Maiden Tower

Nestled in the heart of Baku's Old City, the 12th-century Maiden Tower stands as a magnificent symbol of Azerbaijan's history and heritage. Together with the 15th-century Shirvanshahs' Palace, it forms a UNESCO World Heritage-listed group of historic monuments, representing the cultural wealth of the nation.

The Maiden Tower, housing a museum that chronicles Baku's historic evolution, is shrouded in legends and mysteries, some of which have inspired ballets and theatre plays. Developed between the 9th and 15th centuries on a strip of land revealed by the receding Caspian Sea, the tower is believed to be an exceptional example of Zoroastrian and pre-Islamic architecture in Iran and Azerbaijan.

According to Professors Davud A.Akhundov and Hassan Hassanov, the Maiden Tower dates back to the 8th-7th century B.C. and is thought to be a Zoroastrian Fire temple-tower with seven fire exits on its top, symbolizing the faith's belief in seven steps or skies to reach heaven.

The tower's foundations, which extend 15 meters below ground level, were built between the 4th and 6th centuries CE, as concluded by historian Sara Ashurbeyli. It is believed that the tower once served as an astronomical observatory and was used as a Zoroastrian temple during the Sasanid era.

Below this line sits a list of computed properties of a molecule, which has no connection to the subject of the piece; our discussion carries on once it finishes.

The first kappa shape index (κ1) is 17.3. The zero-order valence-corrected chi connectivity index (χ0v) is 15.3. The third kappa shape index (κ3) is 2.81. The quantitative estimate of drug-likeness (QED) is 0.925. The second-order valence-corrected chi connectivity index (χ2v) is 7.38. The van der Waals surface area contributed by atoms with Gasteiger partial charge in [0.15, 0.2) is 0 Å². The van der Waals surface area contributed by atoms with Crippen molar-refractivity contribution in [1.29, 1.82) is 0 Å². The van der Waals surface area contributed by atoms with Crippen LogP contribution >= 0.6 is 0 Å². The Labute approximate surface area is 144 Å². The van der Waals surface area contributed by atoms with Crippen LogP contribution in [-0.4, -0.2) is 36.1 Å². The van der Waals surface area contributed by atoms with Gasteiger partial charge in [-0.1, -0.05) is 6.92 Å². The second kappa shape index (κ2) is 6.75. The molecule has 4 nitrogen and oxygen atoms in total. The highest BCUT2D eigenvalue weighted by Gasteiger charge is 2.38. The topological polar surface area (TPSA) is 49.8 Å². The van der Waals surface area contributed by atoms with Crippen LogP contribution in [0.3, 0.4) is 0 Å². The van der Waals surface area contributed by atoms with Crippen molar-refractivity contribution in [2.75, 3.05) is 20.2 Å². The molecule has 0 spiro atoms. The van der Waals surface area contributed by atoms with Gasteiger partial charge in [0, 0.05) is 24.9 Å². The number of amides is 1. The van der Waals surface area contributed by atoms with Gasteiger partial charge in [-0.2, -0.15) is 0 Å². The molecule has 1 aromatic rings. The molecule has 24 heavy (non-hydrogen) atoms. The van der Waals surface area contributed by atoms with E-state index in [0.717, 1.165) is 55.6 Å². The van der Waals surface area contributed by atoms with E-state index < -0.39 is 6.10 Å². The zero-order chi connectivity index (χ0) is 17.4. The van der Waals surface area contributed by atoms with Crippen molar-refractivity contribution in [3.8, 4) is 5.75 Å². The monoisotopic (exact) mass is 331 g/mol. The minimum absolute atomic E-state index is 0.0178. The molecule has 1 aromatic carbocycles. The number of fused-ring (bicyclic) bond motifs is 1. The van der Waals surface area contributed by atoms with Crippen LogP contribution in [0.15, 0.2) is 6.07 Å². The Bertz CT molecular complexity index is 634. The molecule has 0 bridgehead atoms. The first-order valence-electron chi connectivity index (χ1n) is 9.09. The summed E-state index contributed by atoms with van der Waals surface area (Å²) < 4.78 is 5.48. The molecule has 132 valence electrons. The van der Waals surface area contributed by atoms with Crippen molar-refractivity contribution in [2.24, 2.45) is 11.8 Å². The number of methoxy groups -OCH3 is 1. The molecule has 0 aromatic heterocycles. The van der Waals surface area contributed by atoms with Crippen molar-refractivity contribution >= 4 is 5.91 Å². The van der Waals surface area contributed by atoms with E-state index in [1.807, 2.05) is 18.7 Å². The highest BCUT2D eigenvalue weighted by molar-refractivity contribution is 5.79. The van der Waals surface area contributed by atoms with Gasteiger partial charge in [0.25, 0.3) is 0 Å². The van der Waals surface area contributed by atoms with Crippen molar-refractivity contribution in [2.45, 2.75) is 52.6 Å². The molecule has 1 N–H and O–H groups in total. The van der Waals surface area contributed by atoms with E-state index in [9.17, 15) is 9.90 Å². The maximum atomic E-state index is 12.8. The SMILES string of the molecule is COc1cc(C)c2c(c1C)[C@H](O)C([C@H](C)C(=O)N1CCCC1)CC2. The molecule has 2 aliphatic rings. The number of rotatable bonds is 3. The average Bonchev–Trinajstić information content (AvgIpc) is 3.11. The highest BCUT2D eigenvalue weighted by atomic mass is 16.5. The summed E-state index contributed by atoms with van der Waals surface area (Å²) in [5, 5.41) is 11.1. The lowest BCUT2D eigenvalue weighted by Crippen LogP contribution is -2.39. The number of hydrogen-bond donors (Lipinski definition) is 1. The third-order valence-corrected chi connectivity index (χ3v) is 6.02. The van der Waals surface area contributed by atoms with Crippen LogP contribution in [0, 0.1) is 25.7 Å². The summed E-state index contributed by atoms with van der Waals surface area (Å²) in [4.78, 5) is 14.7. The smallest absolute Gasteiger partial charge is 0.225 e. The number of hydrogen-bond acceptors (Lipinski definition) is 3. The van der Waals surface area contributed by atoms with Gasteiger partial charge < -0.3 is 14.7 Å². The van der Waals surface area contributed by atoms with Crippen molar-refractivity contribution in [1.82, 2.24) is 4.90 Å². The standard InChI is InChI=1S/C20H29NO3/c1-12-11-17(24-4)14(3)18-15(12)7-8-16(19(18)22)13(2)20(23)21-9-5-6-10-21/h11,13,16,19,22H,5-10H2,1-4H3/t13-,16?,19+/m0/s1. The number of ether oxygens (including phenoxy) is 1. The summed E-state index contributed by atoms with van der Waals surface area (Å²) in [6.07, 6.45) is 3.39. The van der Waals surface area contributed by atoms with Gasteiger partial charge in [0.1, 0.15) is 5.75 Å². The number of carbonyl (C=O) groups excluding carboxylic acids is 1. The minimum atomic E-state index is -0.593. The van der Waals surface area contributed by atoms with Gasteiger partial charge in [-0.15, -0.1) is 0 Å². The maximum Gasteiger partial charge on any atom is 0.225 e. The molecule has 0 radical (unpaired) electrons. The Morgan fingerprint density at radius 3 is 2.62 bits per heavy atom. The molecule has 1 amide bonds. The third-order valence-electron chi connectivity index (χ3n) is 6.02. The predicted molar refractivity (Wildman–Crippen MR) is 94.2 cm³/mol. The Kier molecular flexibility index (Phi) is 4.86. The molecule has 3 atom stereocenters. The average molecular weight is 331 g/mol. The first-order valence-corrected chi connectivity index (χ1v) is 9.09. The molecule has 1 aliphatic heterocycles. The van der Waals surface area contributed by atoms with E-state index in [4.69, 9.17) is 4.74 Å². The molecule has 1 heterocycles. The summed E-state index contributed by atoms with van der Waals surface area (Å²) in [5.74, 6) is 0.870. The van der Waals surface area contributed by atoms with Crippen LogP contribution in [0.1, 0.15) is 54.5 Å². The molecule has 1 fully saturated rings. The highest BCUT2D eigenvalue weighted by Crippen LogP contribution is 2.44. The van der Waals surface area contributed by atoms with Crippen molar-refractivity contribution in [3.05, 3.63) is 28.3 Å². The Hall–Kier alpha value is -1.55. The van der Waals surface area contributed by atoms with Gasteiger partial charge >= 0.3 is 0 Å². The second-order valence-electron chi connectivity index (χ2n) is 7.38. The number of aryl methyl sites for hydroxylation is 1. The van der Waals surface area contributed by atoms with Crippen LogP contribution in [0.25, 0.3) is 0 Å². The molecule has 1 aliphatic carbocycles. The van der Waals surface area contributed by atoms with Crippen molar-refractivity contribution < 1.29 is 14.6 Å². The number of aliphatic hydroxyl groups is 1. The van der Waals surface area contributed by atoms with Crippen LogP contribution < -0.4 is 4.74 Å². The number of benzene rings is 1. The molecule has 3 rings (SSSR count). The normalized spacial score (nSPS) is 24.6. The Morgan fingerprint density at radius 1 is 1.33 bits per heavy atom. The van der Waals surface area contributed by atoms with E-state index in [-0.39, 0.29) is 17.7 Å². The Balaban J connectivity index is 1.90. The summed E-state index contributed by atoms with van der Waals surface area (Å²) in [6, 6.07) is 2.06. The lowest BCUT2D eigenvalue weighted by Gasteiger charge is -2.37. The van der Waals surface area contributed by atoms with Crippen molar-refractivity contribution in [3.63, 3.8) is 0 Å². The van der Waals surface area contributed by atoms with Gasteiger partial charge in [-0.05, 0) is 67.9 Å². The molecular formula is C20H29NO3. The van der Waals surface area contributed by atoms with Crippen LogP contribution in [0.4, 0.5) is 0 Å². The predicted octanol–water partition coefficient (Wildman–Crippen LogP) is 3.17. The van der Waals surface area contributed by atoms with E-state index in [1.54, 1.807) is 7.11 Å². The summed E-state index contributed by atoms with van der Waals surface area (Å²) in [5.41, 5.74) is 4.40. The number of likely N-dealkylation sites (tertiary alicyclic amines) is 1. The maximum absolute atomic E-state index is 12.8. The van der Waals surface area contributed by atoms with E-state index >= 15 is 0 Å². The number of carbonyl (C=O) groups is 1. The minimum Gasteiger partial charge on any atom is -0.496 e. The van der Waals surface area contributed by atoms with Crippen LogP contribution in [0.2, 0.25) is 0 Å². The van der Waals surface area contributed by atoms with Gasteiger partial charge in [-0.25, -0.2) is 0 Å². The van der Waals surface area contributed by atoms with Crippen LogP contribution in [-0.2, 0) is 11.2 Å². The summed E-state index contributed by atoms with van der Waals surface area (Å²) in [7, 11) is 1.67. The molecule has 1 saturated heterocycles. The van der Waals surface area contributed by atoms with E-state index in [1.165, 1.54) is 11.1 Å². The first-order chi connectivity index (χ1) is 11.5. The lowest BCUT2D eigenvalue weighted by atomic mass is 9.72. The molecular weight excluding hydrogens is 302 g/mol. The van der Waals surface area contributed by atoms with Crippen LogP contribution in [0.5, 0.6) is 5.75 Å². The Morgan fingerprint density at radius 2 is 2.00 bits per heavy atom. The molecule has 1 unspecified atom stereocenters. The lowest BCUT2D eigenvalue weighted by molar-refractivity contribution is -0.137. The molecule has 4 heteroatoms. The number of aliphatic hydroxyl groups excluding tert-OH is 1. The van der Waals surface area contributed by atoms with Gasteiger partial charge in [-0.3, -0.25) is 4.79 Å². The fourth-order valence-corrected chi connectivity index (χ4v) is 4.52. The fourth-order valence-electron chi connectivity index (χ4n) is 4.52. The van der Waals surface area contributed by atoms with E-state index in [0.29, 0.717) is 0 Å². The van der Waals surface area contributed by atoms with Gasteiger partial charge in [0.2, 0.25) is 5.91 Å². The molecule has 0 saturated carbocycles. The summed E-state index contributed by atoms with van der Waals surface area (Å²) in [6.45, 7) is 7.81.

The enigmatic Maiden Tower has inspired numerous legends, such as the fiery-haired virgin girl who saved Baku's people from slavery and the tale of why the tower's fires ceased burning, both rooted in Zoroastrian beliefs and culture. The origin of the name "Maiden Tower" is also intriguing, with some experts suggesting that it represents the tower's untouched, "virgin" state, having never been destroyed by any enemy or desecrated by evil forces.

Today, visitors to Baku can explore the Maiden Tower, delving into its captivating history and immersing themselves in the ancient legends that surround this awe-inspiring monument. From its rooftop, one can marvel at the panoramic view of the Old City, Baku Boulevard, the house of Isa bek Hajinski, and the vast expanse of the Baku Bay.

Nearest to Maiden Tower

Distances shown are straight-line, calculated automatically from coordinates, and may not reflect actual travel distance. They do not account for altitude, terrain, or obstacles. Not suitable for itinerary planning or emergencies. For entertainment use only.

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